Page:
By Alex Mierjeski
May 22, 2016
Masculinity is having a moment — but it's not a good one.
Traditional notions of manliness — they typical characteristics that are purported to make men "Men" — are now being labeled as "toxic." Supposedly masculine traits like an innate emotional stability, individualism, steely resolve, and dominance are just a handful of characteristics that have been increasingly criticized as being damaging to both men themselves and those they interact with.
But where and when do these ideals latch on? Much of the recent coverage of toxic masculinity has focused on lessons learned in early childhood. Here are some of the ways we reinforce these potentially harmful characteristics in boys.
1. "Be a man!"
In a recent popular New York Times article, Andrew Reiner, a writing, literature, and cultural studies professor at Towson University, recounts an anecdote that displays how even at a young age, boys are taught to suppress or reinterpret outward emotional displays — be they psychological or physical — in the pursuit of fostering an "I-can-take-it" manliness.
The account revolves around a home video of a distraught toddler being vaccinated. His father can be overheard saying, "Don't cry!...Aw, big boy! High five, high five! Say you're a man: 'I'm a man!'" As the video ends, the boy, his face contorted in anger, pounds his chest and says through his teeth, "I'm a man!"
To Reiner, the video captures, with "profound concision, the earliest stirrings of a male identity at war with itself."
Men and boys are often taught that they should define themselves against "girliness" and femininity, but those teachings can have unfortunate consequences, and enforce a divide between the sexes. As educator Tony Porter explains in his TED Talk, these notions teach us "that men are in charge, which means women are not; that men lead, and you should just follow and just do what we say; that men are superior and women are inferior; that men are strong and women are weak."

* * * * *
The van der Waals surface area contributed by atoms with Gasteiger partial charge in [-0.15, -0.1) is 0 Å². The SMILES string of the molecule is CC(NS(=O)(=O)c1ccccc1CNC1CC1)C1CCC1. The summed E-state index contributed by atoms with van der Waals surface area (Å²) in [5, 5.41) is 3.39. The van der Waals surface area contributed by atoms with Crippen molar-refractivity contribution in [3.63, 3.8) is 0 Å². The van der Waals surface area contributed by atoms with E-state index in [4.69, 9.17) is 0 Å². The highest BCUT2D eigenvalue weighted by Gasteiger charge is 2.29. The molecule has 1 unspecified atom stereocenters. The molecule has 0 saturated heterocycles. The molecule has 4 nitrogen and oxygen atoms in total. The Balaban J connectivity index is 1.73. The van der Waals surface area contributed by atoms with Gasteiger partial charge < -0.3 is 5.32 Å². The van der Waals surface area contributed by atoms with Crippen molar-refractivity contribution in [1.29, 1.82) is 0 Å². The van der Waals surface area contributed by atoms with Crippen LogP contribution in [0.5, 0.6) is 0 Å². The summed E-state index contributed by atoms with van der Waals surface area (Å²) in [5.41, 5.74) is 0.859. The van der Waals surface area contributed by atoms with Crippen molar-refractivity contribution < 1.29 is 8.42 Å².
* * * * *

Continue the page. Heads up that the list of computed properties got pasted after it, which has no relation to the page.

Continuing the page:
3. Suppress your emotions
Writing in The Times, Reiner notes that the video of the boy's vaccination shows "how boys are taught, sometimes with the best of intentions, to mutate their emotional suffering into anger." Others have noted that these patterns of teaching men to suppress, deny, or mutate their emotions start early, and are often unwittingly enforced.
In "I Don't Want to Talk About It: Overcoming the Secret Legacy of Male Depression," psychologist Terry Real writes that "[a]t the youngest ages, both boys and girls are more like a stereotypical girl." However, as Real notes, research suggests that mothers and fathers bring preconceived notions of masculinity to baby boys — often to damaging ends. In one instance, parents were shown video of the same baby crying, but described the emotion on display differently — anger for boys, fear for females — depending on what sex they believed the baby to be. Real concludes:
“[F]rom the moment of birth, boys are spoken to less than girls, comforted less, nurtured less."
Teaching boys that natural emotions are somehow unmanly and should be repressed can have obvious psychologically damaging impacts. But suppressing emotion can also have more tangible, dangerous outcomes, leading to potential outbursts of aggression, and even shorter life spans.
4.Discouraged from seeking help or treatment
Potentially harmful notions of masculinity are, of course, multifaceted, and tend to bleed into one another. The "tough guy" male caricature, for example, might be hard pressed to open up emotionally — both to themselves, and to others that would be able to offer help. At the risk of looking vulnerable or weak, men might chose not to go to therapy, seek out help with mental health issues, or even lie at the doctor's office. But at least some studies show that those tendencies could be detrimental: According to one recent study from Rutgers researchers, male aversion to seeking out medical help, paired with a propensity to be less honest with their doctors, could cause an earlier death.